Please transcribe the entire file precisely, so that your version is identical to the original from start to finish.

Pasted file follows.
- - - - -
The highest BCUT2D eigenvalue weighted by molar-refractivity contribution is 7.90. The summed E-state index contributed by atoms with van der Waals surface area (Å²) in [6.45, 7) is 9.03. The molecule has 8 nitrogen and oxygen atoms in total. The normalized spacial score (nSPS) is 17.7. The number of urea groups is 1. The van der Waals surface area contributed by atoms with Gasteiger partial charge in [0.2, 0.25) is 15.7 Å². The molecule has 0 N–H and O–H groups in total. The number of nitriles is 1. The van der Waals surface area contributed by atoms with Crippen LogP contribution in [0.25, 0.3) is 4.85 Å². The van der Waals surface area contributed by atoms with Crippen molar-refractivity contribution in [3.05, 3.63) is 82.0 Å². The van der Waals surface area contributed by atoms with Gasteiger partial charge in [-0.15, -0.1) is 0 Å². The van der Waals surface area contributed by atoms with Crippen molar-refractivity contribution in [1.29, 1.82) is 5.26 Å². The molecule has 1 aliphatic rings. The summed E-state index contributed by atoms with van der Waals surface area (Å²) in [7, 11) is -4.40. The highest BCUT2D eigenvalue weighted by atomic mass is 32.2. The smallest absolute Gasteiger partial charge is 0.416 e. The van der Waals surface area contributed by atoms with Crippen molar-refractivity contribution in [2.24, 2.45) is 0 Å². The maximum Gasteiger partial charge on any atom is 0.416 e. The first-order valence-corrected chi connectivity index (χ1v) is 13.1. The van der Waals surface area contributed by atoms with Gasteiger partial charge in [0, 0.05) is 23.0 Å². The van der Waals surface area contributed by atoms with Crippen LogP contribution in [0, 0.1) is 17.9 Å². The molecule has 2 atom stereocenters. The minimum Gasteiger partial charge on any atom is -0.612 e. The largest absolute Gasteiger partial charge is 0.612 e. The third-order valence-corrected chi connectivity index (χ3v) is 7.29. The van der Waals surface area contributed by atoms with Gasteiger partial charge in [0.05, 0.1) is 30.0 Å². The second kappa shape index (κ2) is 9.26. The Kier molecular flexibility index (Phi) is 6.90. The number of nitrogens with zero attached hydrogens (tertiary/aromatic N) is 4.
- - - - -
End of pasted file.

The highest BCUT2D eigenvalue weighted by molar-refractivity contribution is 7.90. The summed E-state index contributed by atoms with van der Waals surface area (Å²) in [6.45, 7) is 9.03. The molecule has 8 nitrogen and oxygen atoms in total. The normalized spacial score (nSPS) is 17.7. The number of urea groups is 1. The van der Waals surface area contributed by atoms with Gasteiger partial charge in [0.2, 0.25) is 15.7 Å². The molecule has 0 N–H and O–H groups in total. The number of nitriles is 1. The van der Waals surface area contributed by atoms with Crippen LogP contribution in [0.25, 0.3) is 4.85 Å². The van der Waals surface area contributed by atoms with Crippen molar-refractivity contribution in [3.05, 3.63) is 82.0 Å². The van der Waals surface area contributed by atoms with Gasteiger partial charge in [-0.15, -0.1) is 0 Å². The van der Waals surface area contributed by atoms with Crippen molar-refractivity contribution in [1.29, 1.82) is 5.26 Å². The molecule has 1 aliphatic rings. The summed E-state index contributed by atoms with van der Waals surface area (Å²) in [7, 11) is -4.40. The highest BCUT2D eigenvalue weighted by atomic mass is 32.2. The smallest absolute Gasteiger partial charge is 0.416 e. The van der Waals surface area contributed by atoms with Crippen molar-refractivity contribution in [2.24, 2.45) is 0 Å². The maximum Gasteiger partial charge on any atom is 0.416 e. The first-order valence-corrected chi connectivity index (χ1v) is 13.1. The van der Waals surface area contributed by atoms with Gasteiger partial charge in [0, 0.05) is 23.0 Å². The van der Waals surface area contributed by atoms with Crippen LogP contribution in [0, 0.1) is 17.9 Å². The molecule has 2 atom stereocenters. The minimum Gasteiger partial charge on any atom is -0.612 e. The largest absolute Gasteiger partial charge is 0.612 e. The third-order valence-corrected chi connectivity index (χ3v) is 7.29. The van der Waals surface area contributed by atoms with Gasteiger partial charge in [0.05, 0.1) is 30.0 Å². The second kappa shape index (κ2) is 9.26. The Kier molecular flexibility index (Phi) is 6.90. The number of nitrogens with zero attached hydrogens (tertiary/aromatic N) is 4.